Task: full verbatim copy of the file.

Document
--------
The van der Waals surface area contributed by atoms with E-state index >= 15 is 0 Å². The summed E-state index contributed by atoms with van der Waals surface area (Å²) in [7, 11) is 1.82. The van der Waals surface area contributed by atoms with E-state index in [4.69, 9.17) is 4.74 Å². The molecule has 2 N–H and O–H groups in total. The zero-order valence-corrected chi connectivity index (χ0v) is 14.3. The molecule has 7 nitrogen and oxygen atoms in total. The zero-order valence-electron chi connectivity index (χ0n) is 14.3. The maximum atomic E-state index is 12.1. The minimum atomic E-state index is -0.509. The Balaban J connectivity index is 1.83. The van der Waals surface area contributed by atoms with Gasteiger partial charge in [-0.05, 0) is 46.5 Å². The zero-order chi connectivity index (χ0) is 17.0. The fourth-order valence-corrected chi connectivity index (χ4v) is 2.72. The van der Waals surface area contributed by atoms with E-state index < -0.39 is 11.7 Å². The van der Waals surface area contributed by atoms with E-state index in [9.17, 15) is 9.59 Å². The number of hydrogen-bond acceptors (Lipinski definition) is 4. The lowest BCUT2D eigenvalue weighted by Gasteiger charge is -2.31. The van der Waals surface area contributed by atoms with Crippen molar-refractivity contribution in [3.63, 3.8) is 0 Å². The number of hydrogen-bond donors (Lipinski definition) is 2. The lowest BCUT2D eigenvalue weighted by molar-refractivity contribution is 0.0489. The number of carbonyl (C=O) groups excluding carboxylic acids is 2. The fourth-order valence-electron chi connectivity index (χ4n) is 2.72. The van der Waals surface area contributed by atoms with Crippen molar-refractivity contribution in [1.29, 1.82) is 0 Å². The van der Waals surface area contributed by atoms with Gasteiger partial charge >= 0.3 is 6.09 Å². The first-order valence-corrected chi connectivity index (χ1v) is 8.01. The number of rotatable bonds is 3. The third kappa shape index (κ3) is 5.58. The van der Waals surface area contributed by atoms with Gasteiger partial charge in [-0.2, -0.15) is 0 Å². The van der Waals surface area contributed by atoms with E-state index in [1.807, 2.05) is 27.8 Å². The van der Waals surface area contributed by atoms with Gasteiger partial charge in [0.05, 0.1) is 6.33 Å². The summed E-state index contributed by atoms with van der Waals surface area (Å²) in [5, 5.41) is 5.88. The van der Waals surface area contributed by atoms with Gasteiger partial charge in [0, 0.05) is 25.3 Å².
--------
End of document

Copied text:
The van der Waals surface area contributed by atoms with E-state index >= 15 is 0 Å². The summed E-state index contributed by atoms with van der Waals surface area (Å²) in [7, 11) is 1.82. The van der Waals surface area contributed by atoms with E-state index in [4.69, 9.17) is 4.74 Å². The molecule has 2 N–H and O–H groups in total. The zero-order valence-corrected chi connectivity index (χ0v) is 14.3. The molecule has 7 nitrogen and oxygen atoms in total. The zero-order valence-electron chi connectivity index (χ0n) is 14.3. The maximum atomic E-state index is 12.1. The minimum atomic E-state index is -0.509. The Balaban J connectivity index is 1.83. The van der Waals surface area contributed by atoms with Gasteiger partial charge in [-0.05, 0) is 46.5 Å². The zero-order chi connectivity index (χ0) is 17.0. The fourth-order valence-corrected chi connectivity index (χ4v) is 2.72. The van der Waals surface area contributed by atoms with E-state index < -0.39 is 11.7 Å². The van der Waals surface area contributed by atoms with E-state index in [9.17, 15) is 9.59 Å². The number of hydrogen-bond acceptors (Lipinski definition) is 4. The lowest BCUT2D eigenvalue weighted by Gasteiger charge is -2.31. The van der Waals surface area contributed by atoms with Crippen molar-refractivity contribution in [3.63, 3.8) is 0 Å². The number of hydrogen-bond donors (Lipinski definition) is 2. The lowest BCUT2D eigenvalue weighted by molar-refractivity contribution is 0.0489. The number of carbonyl (C=O) groups excluding carboxylic acids is 2. The fourth-order valence-electron chi connectivity index (χ4n) is 2.72. The van der Waals surface area contributed by atoms with Crippen molar-refractivity contribution in [1.29, 1.82) is 0 Å². The van der Waals surface area contributed by atoms with Gasteiger partial charge >= 0.3 is 6.09 Å². The first-order valence-corrected chi connectivity index (χ1v) is 8.01. The number of rotatable bonds is 3. The third kappa shape index (κ3) is 5.58. The van der Waals surface area contributed by atoms with Gasteiger partial charge in [-0.2, -0.15) is 0 Å². The van der Waals surface area contributed by atoms with E-state index in [1.807, 2.05) is 27.8 Å². The van der Waals surface area contributed by atoms with Gasteiger partial charge in [0.05, 0.1) is 6.33 Å². The summed E-state index contributed by atoms with van der Waals surface area (Å²) in [5, 5.41) is 5.88. The van der Waals surface area contributed by atoms with Gasteiger partial charge in [0, 0.05) is 25.3 Å².